From YES! Weekly
Jorge Cornell and two other defendants in the North Carolina Latin Kings racketeering trial have filed a motion for a new trial.
Cornell, Russell Kilfoil and Ernesto were each convicted of racketeering by a federal jury in Winston-Salem last month. Cornell was convicted of two additional counts for a violent crime in aid of racketeering and carrying or using a firearm during and in relation to a crime of violence — both related to a shooting at Ashley Creek Apartment Homes in Greensboro in 2008.
The motion for a new trial, which was filed on Dec. 5, contends that the jury was confused or misunderstood the court’s instructions for dealing with predicate acts. The motion notes that the jurors asked for clarification, but the judge simply referred them back to his earlier instructions.
The jury found that Cornell, Kilfoil and Wilson were each responsible for the same set of violations: conspiracy to commit murder, attempted murder, robbery, interference with commerce by threats of violence and bank fraud.
“In light of the evidence presented at the trial of the case, it is clear that the only way that the jury could have found identical predicate acts for each of the convicted defendants would be for the jury to ignore the instructions to consider the defendants individually and to base its verdict on the notion that each member of the conspiracy was responsible for all predicate acts that the jury concluded involved the enterprise,” Michael Patrick, Cornell’s court-appointed lawyer, wrote in the motion.
… The clearest example of this is demonstrated by the evidence with regard to Ernesto Wilson. The government’s evidence taken in the light most favorable to the government was that Mr. Wilson participated in a series of store robberies in April 2007. No evidence indicated that Mr. Wilson remained in North Carolina after May of 2007 or that he had any further contact with the other persons that the government alleged were members of the conspiracy in this case. Nevertheless, Mr. Wilson was found responsible for conspiracy to commit murder, attempted murder, interference with commerce by threats or violence and multiple acts of bank fraud. The government’s evidence established that none of these acts occurred before the spring of 2008 and in the case of the Smith Homes shooting — which may have been found to be the attempted murder predicate act — occurred as late as August 2011, more than four years after Mr. Wilson left North Carolina. As a consequence, the jury must have completed the predicate act portion of the verdict sheet by holding Mr. Wilson responsible for any act they attributed to the enterprise. This enterprise approach to completing the verdict sheet is the very area about which the jury presented a question to the court several hours before they returned its verdict.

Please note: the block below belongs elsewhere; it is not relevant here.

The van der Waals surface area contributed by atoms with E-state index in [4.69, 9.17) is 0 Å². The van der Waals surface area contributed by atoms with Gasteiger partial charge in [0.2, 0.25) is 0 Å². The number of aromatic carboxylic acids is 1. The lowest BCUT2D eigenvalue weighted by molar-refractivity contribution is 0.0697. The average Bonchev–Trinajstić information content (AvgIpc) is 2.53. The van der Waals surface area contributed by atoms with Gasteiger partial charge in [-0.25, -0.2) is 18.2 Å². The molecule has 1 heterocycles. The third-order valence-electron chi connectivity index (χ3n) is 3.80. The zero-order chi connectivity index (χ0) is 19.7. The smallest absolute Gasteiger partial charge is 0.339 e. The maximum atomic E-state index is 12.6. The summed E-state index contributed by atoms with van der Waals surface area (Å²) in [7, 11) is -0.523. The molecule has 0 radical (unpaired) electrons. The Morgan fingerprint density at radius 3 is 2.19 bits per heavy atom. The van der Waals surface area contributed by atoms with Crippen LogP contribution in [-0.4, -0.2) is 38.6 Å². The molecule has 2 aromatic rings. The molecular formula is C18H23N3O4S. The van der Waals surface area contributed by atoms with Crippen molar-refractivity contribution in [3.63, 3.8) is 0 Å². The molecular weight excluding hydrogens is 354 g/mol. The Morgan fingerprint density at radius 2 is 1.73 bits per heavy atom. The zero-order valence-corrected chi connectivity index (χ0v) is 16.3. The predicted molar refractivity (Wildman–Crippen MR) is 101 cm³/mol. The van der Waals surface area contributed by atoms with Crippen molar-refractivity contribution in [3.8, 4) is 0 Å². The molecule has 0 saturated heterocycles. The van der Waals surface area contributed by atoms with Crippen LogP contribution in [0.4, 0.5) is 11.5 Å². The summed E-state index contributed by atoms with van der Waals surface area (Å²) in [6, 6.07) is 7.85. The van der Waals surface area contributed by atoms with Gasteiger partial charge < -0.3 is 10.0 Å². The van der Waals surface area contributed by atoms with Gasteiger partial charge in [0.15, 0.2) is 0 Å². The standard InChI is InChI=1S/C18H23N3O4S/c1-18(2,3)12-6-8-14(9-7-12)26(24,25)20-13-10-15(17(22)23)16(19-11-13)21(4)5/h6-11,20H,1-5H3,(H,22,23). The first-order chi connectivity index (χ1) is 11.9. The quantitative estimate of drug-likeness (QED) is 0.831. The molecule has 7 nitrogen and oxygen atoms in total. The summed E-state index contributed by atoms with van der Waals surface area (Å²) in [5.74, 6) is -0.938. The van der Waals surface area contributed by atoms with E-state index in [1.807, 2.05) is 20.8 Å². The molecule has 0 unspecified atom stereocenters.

The same problems exist with respect to defendants Cornell and Kilfoil. With the jury completing the predicate act portion of the verdict sheet by assessing those acts engaged in by the enterprise rather than the individual, it cannot be determined that the jury found that Mr. Cornell’s or Mr. Kilfoil’s participation in the conspiracy embraced the particular predicate acts found by the jury.